Archive for: December 2008
31st December 2008
Having a family with a predisposition towards travel sickness is often a problem. I’d like a journey planner which could not only find me the shortest path between A and B, or avoid toll roads, but could also indicate the route which was least likely to require me to hose out the car later.
Today’s invention is a simple algorithm which can be used to calculate a value for the nausea potential of any road journey. Conventional online road planners already assign a value for sensible speed to any point on a journey. Using this value of local speed, it’s easy to calculate the accelerative forces (‘g’) on passengers, which I believe are what cause the illness.
I assume that experiencing a high ‘g’ force for a longer time causes a proportional increase in sickness. At any point on the road for which the speed v is known, the instantaneous queasiness index q is given by v/r (where r is the radius of curvature of the road at any point). Totalling this along the length of a number of candidate routes would allow the least unpleasant travel experience to be selected (the one with smallest total q).
This approach might be easily be extended to include g forces associated with driving up and down hills.
30th December 2008
Today’s invention is an alternative propellor system for light aircraft.
Each prop., of which there might be more than the usual maximum of four per wing, would have a strong, circular band linking the outer tips of its blades. These bands would incorporate gear teeth so that they could be arrayed as shown in contact with each other along the leading edge of each wing.
Driving one propellor, from an inboard motor, would cause all the others to spin too.
Alternate props. would have their blades set so as to rotate in opposite directions -thus providing distributed thrust, without having to have multiple, wing-mounted engines (as well as partly counteracting the normal gyroscopic moments).
Comments Off on #745: Proptrain
If we must continue to store paper, rather than bits, then filing cabinets do a reasonably good job.
The standard mechanism used to help avoid a cabinet toppling over, however, is a neat mechanical interlock which allows only one drawer to be open at any time.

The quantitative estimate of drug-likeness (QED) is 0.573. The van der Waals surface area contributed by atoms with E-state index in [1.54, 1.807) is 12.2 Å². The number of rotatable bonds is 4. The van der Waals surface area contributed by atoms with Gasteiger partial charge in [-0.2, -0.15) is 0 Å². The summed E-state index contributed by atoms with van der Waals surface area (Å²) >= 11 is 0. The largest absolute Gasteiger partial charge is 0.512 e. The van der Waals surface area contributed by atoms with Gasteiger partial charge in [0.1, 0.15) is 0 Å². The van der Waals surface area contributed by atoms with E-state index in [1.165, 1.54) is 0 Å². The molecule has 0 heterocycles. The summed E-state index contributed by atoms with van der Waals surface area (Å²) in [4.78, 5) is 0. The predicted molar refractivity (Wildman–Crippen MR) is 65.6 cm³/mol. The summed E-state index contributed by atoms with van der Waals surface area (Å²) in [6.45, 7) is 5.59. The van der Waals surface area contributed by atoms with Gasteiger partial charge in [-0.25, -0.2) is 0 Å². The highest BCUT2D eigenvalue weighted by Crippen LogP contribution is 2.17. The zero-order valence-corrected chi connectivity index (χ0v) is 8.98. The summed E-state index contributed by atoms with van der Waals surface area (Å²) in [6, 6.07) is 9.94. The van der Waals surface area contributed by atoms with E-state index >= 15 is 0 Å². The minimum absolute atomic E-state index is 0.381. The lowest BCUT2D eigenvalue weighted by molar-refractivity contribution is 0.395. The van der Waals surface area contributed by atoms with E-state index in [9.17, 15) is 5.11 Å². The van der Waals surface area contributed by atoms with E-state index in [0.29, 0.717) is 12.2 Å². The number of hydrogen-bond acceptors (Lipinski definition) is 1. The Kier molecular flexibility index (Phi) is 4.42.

This is fine until the higher drawers are crammed with paper and all the others are, for some reason, emptied.
Then, opening eg only the top drawer can still cause the whole thing to topple forwards in a potentially dangerous way.
Today’s invention consists of a simple (if inelegantly pictured) mechanism which ensures that opening any drawer also opens the bottom one. This lowermost drawer, once extended, acts as a brace which stops toppling, irrespective of how the contents are distributed within the cabinet. Closing the bottom drawer closes all the others simultaneously.
Comments Off on #744: Filefoot
Today’s invention is a way to create woven baskets etc using living plant material (eg Ficus). See this example by way of background.
A base for the basket would be constructed and some vertical strands inserted to form the warp in the usual way (these verticals might also consist of growing plant fibres).
The base would be rotated, ultra-slowly, about its central axis, whilst a small light is shone on the growing end of the weft plant (which would otherwise be shielded from ambient illumination). Its natural tendency would be to grow towards the light supplied.
This light would be very slowly oscillated so as to direct the growing tip in and out between the strands of the warp fibres; eventually forming a woven basket without human intervention.
Comments Off on #743: LightWeave
I’m still working on some anti-skid technology which will avoid the need to spray salt-laden grit all over any roads facing the possibility of freezing.
Aside from the huge cost and logistical nightmare of attempting to deliver the grit to the places predicted to be most at risk of ice formation, my real problem is that the salt prematurely destroys the road vehicles its supposed to be helping.
Blasting grit and salt all over the undersides of vehicles is an ideal way to encourage them to corrode (despite whatever sealing/ paint/ mudflaps may have been applied).
Today’s invention is therefore an underbody wash system not unlike that provided for windscreen washing.
This consists of a number of pipes down which clean water is pumped from an on-board tank. The water, which would be partly topped up by run-off collected from the car’s frozen upper bodyshell, would automatically be sprayed at the most grit-impacted regions of the car’s lower surfaces whenever the outside temperature was less than 0 deg C and the vehicle had stopped.